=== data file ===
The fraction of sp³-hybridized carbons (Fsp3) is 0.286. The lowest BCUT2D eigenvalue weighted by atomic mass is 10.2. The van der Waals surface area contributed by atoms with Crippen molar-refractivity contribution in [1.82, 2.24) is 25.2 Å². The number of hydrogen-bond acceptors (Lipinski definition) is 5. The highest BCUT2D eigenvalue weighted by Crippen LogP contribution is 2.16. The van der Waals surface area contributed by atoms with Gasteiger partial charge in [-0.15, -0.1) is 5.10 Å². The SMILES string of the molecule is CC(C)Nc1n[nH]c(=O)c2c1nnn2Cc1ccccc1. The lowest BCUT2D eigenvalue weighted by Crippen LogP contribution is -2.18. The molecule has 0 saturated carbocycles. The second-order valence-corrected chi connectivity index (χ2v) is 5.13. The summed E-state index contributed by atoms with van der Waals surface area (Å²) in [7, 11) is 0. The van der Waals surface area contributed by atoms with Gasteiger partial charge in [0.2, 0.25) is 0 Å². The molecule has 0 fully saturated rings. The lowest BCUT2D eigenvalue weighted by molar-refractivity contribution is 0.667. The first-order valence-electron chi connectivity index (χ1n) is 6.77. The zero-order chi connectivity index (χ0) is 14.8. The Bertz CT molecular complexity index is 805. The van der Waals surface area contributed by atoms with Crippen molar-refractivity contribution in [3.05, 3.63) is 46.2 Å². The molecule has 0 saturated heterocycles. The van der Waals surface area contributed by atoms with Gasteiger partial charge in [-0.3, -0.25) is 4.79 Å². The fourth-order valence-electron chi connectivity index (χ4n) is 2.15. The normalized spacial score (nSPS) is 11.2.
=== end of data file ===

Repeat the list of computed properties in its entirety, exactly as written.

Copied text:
The fraction of sp³-hybridized carbons (Fsp3) is 0.286. The lowest BCUT2D eigenvalue weighted by atomic mass is 10.2. The van der Waals surface area contributed by atoms with Crippen molar-refractivity contribution in [1.82, 2.24) is 25.2 Å². The number of hydrogen-bond acceptors (Lipinski definition) is 5. The highest BCUT2D eigenvalue weighted by Crippen LogP contribution is 2.16. The van der Waals surface area contributed by atoms with Gasteiger partial charge in [-0.15, -0.1) is 5.10 Å². The SMILES string of the molecule is CC(C)Nc1n[nH]c(=O)c2c1nnn2Cc1ccccc1. The lowest BCUT2D eigenvalue weighted by Crippen LogP contribution is -2.18. The molecule has 0 saturated carbocycles. The second-order valence-corrected chi connectivity index (χ2v) is 5.13. The summed E-state index contributed by atoms with van der Waals surface area (Å²) in [7, 11) is 0. The van der Waals surface area contributed by atoms with Gasteiger partial charge in [0.2, 0.25) is 0 Å². The molecule has 0 fully saturated rings. The lowest BCUT2D eigenvalue weighted by molar-refractivity contribution is 0.667. The first-order valence-electron chi connectivity index (χ1n) is 6.77. The zero-order chi connectivity index (χ0) is 14.8. The Bertz CT molecular complexity index is 805. The van der Waals surface area contributed by atoms with Crippen molar-refractivity contribution in [3.05, 3.63) is 46.2 Å². The molecule has 0 saturated heterocycles. The van der Waals surface area contributed by atoms with Gasteiger partial charge in [-0.3, -0.25) is 4.79 Å². The fourth-order valence-electron chi connectivity index (χ4n) is 2.15. The normalized spacial score (nSPS) is 11.2.